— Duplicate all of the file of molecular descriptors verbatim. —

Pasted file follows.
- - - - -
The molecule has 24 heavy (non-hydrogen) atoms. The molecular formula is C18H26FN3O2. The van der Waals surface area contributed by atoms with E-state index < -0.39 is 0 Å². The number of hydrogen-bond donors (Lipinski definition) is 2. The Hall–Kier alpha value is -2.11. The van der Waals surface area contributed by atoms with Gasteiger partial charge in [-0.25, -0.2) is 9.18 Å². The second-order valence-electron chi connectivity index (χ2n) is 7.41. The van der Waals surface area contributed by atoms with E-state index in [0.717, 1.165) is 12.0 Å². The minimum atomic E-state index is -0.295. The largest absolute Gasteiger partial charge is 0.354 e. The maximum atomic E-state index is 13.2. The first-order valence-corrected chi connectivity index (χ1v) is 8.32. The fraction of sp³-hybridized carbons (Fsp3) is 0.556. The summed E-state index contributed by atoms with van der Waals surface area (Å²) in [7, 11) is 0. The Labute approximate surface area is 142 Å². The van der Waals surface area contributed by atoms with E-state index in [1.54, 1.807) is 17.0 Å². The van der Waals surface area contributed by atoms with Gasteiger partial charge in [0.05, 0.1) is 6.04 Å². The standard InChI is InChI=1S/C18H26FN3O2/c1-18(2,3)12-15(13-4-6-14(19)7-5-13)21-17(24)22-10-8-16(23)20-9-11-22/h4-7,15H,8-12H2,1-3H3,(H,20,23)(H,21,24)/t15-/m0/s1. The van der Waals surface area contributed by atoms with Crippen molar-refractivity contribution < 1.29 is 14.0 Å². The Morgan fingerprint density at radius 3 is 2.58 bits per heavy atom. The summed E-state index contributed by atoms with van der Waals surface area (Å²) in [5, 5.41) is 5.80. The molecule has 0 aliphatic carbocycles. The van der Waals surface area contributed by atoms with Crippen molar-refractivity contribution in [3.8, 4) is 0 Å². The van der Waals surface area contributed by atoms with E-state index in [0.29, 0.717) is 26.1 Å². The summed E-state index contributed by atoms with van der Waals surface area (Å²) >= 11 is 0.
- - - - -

The molecule has 24 heavy (non-hydrogen) atoms. The molecular formula is C18H26FN3O2. The van der Waals surface area contributed by atoms with E-state index < -0.39 is 0 Å². The number of hydrogen-bond donors (Lipinski definition) is 2. The Hall–Kier alpha value is -2.11. The van der Waals surface area contributed by atoms with Gasteiger partial charge in [-0.25, -0.2) is 9.18 Å². The second-order valence-electron chi connectivity index (χ2n) is 7.41. The van der Waals surface area contributed by atoms with E-state index in [0.717, 1.165) is 12.0 Å². The minimum atomic E-state index is -0.295. The largest absolute Gasteiger partial charge is 0.354 e. The maximum atomic E-state index is 13.2. The first-order valence-corrected chi connectivity index (χ1v) is 8.32. The fraction of sp³-hybridized carbons (Fsp3) is 0.556. The summed E-state index contributed by atoms with van der Waals surface area (Å²) in [7, 11) is 0. The Labute approximate surface area is 142 Å². The van der Waals surface area contributed by atoms with E-state index in [1.54, 1.807) is 17.0 Å². The van der Waals surface area contributed by atoms with Gasteiger partial charge in [0.05, 0.1) is 6.04 Å². The standard InChI is InChI=1S/C18H26FN3O2/c1-18(2,3)12-15(13-4-6-14(19)7-5-13)21-17(24)22-10-8-16(23)20-9-11-22/h4-7,15H,8-12H2,1-3H3,(H,20,23)(H,21,24)/t15-/m0/s1. The van der Waals surface area contributed by atoms with Crippen molar-refractivity contribution < 1.29 is 14.0 Å². The Morgan fingerprint density at radius 3 is 2.58 bits per heavy atom. The summed E-state index contributed by atoms with van der Waals surface area (Å²) in [5, 5.41) is 5.80. The molecule has 0 aliphatic carbocycles. The van der Waals surface area contributed by atoms with Crippen molar-refractivity contribution in [3.8, 4) is 0 Å². The van der Waals surface area contributed by atoms with E-state index in [0.29, 0.717) is 26.1 Å². The summed E-state index contributed by atoms with van der Waals surface area (Å²) >= 11 is 0.